Adolescents Show Differential Dysfunctions Related to Alcohol and Cannabis Use Disorder Severity in Emotion and Executive Attention Neuro-Circuitries


Alcohol and cannabis are two substances that are commonly abused by adolescents in the United States and which, when abused, are associated with negative medical and psychiatric outcomes across the lifespan. These negative psychiatric outcomes may reflect the detrimental impact of substance abuse on neural systems mediating emotion processing and executive attention. However, work indicative of this has mostly been conducted either in animal models or adults with Alcohol and/or Cannabis Use Disorder (AUD/CUD). Little work has been conducted in adolescent patients. In this study, we used the Affective Stroop task to examine the relationship in 82 adolescents between AUD and/or CUD symptom severity and the functional integrity of neural systems mediating emotional processing and executive attention. We found that AUD symptom severity was positively related to amygdala responsiveness to emotional stimuli and negatively related to responsiveness within regions implicated in executive attention and response control (i.e., dorsolateral prefrontal cortex, anterior cingulate cortex, precuneus) as a function of task performance. In contrast, CUD symptom severity was unrelated to amygdala responsiveness but positively related to responsiveness within regions including precuneus, posterior cingulate cortex, and inferior parietal lobule as a function of task performance. These data suggest differential impacts of alcohol and cannabis abuse on the adolescent brain.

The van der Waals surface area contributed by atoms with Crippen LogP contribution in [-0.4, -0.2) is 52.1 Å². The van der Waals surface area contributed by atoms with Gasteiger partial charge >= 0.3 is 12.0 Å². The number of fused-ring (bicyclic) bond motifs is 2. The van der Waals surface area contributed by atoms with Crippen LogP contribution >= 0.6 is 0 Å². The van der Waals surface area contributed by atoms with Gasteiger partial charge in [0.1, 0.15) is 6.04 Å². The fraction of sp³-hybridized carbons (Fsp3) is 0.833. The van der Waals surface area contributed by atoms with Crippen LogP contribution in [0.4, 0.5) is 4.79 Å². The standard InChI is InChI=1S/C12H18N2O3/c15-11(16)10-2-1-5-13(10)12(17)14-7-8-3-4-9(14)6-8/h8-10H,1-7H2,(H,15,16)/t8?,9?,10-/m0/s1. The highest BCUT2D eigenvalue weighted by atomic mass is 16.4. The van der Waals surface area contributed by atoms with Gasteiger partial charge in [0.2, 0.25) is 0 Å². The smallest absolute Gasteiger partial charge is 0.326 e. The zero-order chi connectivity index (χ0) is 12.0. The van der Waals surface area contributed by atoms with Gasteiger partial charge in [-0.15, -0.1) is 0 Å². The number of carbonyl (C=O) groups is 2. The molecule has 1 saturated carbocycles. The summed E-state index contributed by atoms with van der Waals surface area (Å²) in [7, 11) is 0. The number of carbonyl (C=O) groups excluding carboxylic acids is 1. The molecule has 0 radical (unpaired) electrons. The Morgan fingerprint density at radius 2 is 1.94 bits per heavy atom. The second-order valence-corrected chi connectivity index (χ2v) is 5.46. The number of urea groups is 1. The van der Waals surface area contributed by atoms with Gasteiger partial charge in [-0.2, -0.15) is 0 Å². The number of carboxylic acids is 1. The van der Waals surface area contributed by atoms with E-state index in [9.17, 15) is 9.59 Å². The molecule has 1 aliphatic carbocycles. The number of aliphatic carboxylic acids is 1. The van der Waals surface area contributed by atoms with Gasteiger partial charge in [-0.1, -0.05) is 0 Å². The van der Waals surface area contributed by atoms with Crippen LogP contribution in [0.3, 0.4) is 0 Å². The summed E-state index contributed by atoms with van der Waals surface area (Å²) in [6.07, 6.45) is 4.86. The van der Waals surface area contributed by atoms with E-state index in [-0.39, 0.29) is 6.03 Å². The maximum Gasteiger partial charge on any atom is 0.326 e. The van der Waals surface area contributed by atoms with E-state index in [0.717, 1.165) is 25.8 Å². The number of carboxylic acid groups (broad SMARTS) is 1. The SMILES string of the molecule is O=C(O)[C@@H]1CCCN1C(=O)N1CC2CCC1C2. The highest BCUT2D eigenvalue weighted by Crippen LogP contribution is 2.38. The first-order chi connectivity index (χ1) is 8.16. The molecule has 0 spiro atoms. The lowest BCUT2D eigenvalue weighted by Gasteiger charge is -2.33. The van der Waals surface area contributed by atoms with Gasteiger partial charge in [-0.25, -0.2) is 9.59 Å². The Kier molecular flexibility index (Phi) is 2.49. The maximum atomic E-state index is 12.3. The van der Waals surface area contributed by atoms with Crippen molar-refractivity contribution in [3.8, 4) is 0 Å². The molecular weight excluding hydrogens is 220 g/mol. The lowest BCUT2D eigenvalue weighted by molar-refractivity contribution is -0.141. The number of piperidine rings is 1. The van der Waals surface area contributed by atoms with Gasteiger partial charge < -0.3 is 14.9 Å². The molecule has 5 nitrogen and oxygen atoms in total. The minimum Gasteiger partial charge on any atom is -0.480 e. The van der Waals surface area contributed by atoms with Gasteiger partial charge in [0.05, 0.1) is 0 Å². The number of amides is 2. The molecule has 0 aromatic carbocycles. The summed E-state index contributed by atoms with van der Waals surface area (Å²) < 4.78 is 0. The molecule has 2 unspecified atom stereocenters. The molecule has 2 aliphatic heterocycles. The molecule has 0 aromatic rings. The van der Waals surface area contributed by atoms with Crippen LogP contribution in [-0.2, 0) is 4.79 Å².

Includes supplementary material


Adolescent, Alcoholism, Amygdala, Marijuana Abuse, Magnetic Resonance Imaging, Prefrontal Cortex, Gyrus Cinguli, Parietal Lobe, Emotions, Executive Function

NIH Mental Health grants K22-MH109558 and K01-MH110643.


CC BY 4.0 (Attribution), ©2018 The Authors